149 +#html_split_index = False
  150 +
  151 +# If true, links to the reST sources are added to the pages.
  152 +#html_show_sourcelink = True
  153 +
  154 +# If true, an OpenSearch description file will be output, and all pages will
  155 +# contain a <link> tag referring to it. The value of this option must be the
  156 +# base URL from which the finished HTML is served.
  157 +#html_use_opensearch = ''
  158 +
  159 +# If nonempty, this is the file name suffix for HTML files (e.g. ".xhtml").
  160 +#html_file_suffix = ''
  161 +
  162 +# Output file base name for HTML help builder.
  163 +htmlhelp_basename = 'mocktestdoc'
  164 +
  165 +
  166 +# -- Options for LaTeX output --------------------------------------------------
  167 +
  168 +# The paper size ('letter' or 'a4').
  169 +#latex_paper_size = 'letter'
  170 +
  171 +# The font size ('10pt', '11pt' or '12pt').
  172 +#latex_font_size = '10pt'
  173 +
  174 +# Grouping the document tree into LaTeX files. List of tuples
  175 +# (source start file, target name, title, author, documentclass [howto/manual]).
  176 +latex_documents = [
  177 + ('index', 'mocktest.tex', u'mocktest Documentation',
  178 + u'Tim Cuthbertson', 'manual'),
  179 +]
  180 +
  181 +# The name of an image file (relative to this directory) to place at the top of
  182 +# the title page.
  183 +#latex_logo = None
  184 +
  185 +# For "manual" documents, if this is true, then toplevel headings are parts,
  186 +# not chapters.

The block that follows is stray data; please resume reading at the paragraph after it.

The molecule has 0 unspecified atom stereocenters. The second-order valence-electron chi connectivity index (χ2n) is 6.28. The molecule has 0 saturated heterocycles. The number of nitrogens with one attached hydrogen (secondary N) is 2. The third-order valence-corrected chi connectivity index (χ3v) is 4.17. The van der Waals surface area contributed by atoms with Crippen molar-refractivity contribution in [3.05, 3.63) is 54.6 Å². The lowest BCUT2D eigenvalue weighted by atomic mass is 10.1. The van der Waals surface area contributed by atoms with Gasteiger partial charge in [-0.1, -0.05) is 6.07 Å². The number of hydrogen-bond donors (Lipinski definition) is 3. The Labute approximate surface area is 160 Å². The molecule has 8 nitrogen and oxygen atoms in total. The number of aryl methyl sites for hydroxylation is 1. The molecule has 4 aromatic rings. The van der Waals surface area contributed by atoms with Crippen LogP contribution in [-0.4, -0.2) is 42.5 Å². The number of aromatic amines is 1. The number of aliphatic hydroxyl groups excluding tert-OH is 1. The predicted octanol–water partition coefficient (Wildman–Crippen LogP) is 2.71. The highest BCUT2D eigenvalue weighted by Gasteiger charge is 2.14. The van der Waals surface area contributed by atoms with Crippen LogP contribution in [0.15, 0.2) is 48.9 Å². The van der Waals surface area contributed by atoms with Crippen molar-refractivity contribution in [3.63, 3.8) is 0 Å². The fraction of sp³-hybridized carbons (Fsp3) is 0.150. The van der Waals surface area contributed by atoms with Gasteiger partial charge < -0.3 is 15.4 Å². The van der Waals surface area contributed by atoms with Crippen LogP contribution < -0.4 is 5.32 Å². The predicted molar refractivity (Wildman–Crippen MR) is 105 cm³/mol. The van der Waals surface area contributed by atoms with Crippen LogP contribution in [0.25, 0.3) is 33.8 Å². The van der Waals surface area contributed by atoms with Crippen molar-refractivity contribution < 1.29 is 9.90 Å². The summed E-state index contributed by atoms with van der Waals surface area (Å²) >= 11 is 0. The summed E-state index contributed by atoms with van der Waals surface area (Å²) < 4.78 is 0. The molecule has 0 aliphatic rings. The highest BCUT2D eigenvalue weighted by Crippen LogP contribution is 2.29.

187 +#latex_use_parts = False
  188 +
  189 +# Additional stuff for the LaTeX preamble.
  190 +#latex_preamble = ''
  191 +
  192 +# Documents to append as an appendix to all manuals.
  193 +#latex_appendices = []
  194 +
  195 +# If false, no module index is generated.
  196 +#latex_use_modindex = True
238 doc/index.rst
Source Rendered
... ... @@ -0,0 +1,238 @@
  1 +mocktest
  2 +********
  3 +... is a powerful and easy-to-use mocking library, inspired by rspec and
  4 +similar in some ways to Michael Foord's popular Mock module.
  5 +
  6 +The main features are:
  7 +
  8 + - expressive DSL for specifying expectations, stubs and replacement objects
  9 + - powerful expectation matching behaviour for mock objects
  10 + - automatic verification of expectations (before each test's tearDown)
  11 + - automatic rollback of inserted mock objects after each test
  12 + - descriptive error messages when something fails
  13 +
  14 +
  15 +It's released under the BSD licence (see the LICENCE file).
  16 +
  17 +| Source / Readme / Issues:
  18 +| http://github.com/gfxmonk/mocktest/tree/master
  19 +
  20 +
  21 +| Cheese shop entry:
  22 +| http://pypi.python.org/pypi/mocktest
  23 +
  24 +
  25 +| Zero install feed:
  26 +| http://gfxmonk.net/dist/0install/mocktest.xml
  27 +
  28 +API reference
  29 +-----------------
  30 +
  31 +This document is an introduction, if you are looking for an API reference
  32 +you should read the :mod:`mocktest module documentation <mocktest>`.
  33 +
  34 +
  35 +Important notes for this version
  36 +--------------------------------
  37 +
  38 +Mocktest 0.5 is a fairly thorough rewrite. Most of the semantics and features
  39 +remain the same, but the implementation has been simplified. Some features are
  40 +no longer present, other (hopefully more useful) features have been added. I
  41 +apologise for those using mocktest <=0.3 - most of the features you use should
  42 +still work, they may just be written differently.
  43 +
  44 +Most importantly, there is no longer any distinction between a raw mock and a
  45 +mock wrapper. Instead, mock expectations are specified by using one of the
  46 +global functions - `expect` and `when`. The distinction turned out to be
  47 +confusing, and made many tests awkward.
  48 +
  49 +Where did it come from?
  50 +-----------------------
  51 +I am a big fan of rspec, but less of a fan of ruby as a whole.
  52 +I wanted a to use rspec's powerful `should_receive()` and associated matchers